Project Alice: students connect with seniors

Junior+Raquel+Kanalz+with+gifts+collected+from+students+who+participated+in+Project+Alice.

Raquel Kanalz

Junior Raquel Kanalz with gifts collected from students who participated in Project Alice.

Kamryn Daub, Plaid Truth Staff

Project Alice was created by junior Raquel Kanalz as a part of the Citizen Scholarship Institute (CSI) program. For her project, Kanalz collected homemade gifts and letters from March 8th to 11th that were made by students and are being sent to senior citizens at Park Vista Senior Living Center as a way to brighten their day during these dark times.

To have the opportunity to participate in the CSI program, students have to meet certain requirements. Under this program, students take charge of their own project that helps them become a civic leader.

Kanalz’s project is named after senior citizen Alice, who Kanalz met while volunteering at Park Vista Senior Living Center. Alice was quiet and didn’t participate in the arts and crafts activities until Kanalz was successful in encouraging her. Ever since that day whenever Kanalz went to volunteer at the Senior Center, she went to help Alice.

Inspired by her special bond with Alice, Kanalz decided to do her CSI project centering around Alice and the other senior citizens. “I really wanted students to experience that same connection to the senior citizens that I did with Alice,” Kanalz said.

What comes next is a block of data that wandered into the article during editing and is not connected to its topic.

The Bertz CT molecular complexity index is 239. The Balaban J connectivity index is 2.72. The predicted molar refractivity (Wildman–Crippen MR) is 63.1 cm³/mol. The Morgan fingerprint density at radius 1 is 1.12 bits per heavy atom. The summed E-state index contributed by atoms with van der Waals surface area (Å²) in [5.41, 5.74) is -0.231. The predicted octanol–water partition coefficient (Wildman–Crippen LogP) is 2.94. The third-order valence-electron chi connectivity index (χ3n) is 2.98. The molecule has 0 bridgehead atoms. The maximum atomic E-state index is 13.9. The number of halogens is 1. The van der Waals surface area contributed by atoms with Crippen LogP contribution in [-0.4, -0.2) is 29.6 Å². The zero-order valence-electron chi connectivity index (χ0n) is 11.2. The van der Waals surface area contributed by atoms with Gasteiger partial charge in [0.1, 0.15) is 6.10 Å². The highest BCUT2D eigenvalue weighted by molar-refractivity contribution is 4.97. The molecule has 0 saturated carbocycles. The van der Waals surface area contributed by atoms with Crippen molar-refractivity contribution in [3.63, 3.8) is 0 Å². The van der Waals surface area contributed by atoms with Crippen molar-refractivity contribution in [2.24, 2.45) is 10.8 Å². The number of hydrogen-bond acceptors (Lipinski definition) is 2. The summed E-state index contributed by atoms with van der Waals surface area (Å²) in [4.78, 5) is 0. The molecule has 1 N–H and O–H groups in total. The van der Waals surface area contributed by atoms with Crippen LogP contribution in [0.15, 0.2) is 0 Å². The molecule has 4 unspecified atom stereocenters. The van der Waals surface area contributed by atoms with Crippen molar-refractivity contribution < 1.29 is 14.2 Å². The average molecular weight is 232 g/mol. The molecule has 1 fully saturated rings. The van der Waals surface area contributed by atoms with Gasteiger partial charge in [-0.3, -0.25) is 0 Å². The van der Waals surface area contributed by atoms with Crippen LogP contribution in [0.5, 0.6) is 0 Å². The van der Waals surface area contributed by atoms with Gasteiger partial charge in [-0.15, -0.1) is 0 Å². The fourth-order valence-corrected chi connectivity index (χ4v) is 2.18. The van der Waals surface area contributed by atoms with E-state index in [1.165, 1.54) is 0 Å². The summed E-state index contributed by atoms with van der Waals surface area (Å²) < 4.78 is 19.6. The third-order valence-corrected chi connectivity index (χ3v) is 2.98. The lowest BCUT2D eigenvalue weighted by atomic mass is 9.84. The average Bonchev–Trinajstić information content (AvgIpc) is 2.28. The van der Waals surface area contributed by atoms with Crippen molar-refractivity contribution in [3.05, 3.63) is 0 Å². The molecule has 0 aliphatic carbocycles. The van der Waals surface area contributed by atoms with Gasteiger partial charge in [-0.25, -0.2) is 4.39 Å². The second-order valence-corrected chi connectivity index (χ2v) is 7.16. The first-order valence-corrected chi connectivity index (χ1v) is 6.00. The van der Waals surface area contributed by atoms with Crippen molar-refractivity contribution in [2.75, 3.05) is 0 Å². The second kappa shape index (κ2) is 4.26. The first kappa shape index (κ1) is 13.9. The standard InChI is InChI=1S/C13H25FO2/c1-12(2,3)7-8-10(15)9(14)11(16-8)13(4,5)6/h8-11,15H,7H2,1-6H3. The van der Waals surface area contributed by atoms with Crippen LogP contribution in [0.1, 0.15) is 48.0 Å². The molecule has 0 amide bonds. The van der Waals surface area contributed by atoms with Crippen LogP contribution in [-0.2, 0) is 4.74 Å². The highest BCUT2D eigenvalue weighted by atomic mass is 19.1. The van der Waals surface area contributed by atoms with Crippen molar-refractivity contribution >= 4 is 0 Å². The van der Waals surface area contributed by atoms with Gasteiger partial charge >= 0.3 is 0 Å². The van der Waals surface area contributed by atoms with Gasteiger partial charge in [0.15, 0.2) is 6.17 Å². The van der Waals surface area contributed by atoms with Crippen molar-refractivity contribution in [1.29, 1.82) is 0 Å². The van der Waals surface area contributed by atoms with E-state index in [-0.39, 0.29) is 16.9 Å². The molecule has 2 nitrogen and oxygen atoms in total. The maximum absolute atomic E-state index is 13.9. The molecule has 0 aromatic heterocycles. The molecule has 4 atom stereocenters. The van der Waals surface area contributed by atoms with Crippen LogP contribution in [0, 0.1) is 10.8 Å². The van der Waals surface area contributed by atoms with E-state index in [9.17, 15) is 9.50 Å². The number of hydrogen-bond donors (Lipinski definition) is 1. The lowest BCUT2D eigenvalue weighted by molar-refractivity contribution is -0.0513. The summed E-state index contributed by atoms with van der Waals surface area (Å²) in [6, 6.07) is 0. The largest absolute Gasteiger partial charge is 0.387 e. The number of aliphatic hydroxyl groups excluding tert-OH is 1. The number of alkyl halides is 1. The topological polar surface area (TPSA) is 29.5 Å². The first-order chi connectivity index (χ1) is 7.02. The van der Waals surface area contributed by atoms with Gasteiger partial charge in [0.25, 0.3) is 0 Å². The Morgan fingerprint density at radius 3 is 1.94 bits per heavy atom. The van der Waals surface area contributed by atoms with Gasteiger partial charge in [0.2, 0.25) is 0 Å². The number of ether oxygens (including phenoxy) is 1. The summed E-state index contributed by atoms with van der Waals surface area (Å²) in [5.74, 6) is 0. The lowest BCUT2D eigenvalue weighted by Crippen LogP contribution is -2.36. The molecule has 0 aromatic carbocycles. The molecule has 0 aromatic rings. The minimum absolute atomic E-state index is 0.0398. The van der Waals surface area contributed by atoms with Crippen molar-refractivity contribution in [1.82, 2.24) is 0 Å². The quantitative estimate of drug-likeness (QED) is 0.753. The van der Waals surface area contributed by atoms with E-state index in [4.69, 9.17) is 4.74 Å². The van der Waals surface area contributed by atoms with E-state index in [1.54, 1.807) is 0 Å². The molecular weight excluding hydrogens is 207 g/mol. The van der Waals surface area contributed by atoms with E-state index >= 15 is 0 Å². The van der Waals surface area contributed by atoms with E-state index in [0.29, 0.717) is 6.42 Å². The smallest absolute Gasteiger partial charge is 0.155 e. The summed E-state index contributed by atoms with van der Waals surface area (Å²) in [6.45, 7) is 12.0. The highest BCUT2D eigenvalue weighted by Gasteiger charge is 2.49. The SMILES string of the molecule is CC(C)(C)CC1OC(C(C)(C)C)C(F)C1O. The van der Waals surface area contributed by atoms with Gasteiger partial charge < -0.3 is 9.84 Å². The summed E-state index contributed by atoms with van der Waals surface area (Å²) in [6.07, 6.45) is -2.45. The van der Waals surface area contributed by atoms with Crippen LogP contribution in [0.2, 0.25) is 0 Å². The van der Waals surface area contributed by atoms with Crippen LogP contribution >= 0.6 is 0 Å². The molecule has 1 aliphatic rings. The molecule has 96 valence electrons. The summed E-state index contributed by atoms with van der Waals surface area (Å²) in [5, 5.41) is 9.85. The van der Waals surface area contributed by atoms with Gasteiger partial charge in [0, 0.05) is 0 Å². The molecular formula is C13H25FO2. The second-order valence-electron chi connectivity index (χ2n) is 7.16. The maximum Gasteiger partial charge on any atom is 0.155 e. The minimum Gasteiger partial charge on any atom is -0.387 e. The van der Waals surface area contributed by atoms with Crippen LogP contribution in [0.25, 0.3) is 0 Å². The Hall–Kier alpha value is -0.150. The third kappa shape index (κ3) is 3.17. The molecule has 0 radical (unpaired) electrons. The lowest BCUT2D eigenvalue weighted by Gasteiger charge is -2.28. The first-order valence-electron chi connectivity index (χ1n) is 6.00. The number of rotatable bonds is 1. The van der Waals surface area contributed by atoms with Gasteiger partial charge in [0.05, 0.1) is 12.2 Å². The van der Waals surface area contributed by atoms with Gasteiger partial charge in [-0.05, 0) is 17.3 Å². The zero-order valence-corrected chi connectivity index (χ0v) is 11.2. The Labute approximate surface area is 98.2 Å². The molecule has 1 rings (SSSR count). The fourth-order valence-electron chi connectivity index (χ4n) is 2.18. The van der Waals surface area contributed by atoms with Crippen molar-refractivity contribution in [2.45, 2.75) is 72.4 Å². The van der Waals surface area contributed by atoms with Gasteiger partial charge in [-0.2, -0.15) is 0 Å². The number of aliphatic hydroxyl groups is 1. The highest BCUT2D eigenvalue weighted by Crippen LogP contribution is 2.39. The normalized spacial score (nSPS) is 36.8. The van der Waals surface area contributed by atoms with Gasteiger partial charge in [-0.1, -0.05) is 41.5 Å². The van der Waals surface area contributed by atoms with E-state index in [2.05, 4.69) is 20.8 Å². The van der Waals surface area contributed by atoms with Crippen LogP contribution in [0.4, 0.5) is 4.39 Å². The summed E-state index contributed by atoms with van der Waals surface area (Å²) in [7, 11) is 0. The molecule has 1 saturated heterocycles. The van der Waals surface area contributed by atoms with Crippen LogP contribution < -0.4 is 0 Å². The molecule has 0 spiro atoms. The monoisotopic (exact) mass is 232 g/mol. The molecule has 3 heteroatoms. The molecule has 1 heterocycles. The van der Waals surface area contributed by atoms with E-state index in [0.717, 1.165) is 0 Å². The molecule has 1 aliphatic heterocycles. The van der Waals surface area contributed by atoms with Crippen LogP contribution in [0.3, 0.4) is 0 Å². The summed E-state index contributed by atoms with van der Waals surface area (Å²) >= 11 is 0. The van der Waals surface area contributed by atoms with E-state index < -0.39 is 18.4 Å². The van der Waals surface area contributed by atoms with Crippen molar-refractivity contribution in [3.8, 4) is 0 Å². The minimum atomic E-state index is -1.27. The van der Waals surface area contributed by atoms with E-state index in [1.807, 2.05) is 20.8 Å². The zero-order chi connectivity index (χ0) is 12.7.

Originally, Kanalz’s vision for this project was for students to go meet the senior citizens at Park Vista and do activities with them. However, COVID forced Kanalz to change her already approved project. Unfortunately, Alice passed away shortly after lockdown had started. Kanalz still wanted to do her project for the senior citizens, so she did the project in memory of Alice.

The purpose of Project Alice was to help senior citizens through this tough time by giving them a special gift from a student. Kanalz also requested that the students write a letter along with their gift to let the senior citizens know the students care and are thinking about them.

One of these students, junior Grant Deleon, decided to participate in Kanalz’s project by making a traditional Japanese art-inspired watercolor painting. “I wanted someone to look at my picture and feel like they got a breath of fresh air,” Deleon said. It really shows how much can make a difference in someone’s life.

Kanalz was able to spread the word to other schools about her project, getting not only Royal students to participate. Sinaloa, Hillside, and Valley View Middle Schools all participated, along with Simi Valley and Santa Susana High Schools. A youth group called Baha’i Faith was also involved.

Gifts are a simple way to help our senior citizens feel more loved, and the letters a way to help them feel more connected to someone, especially during this time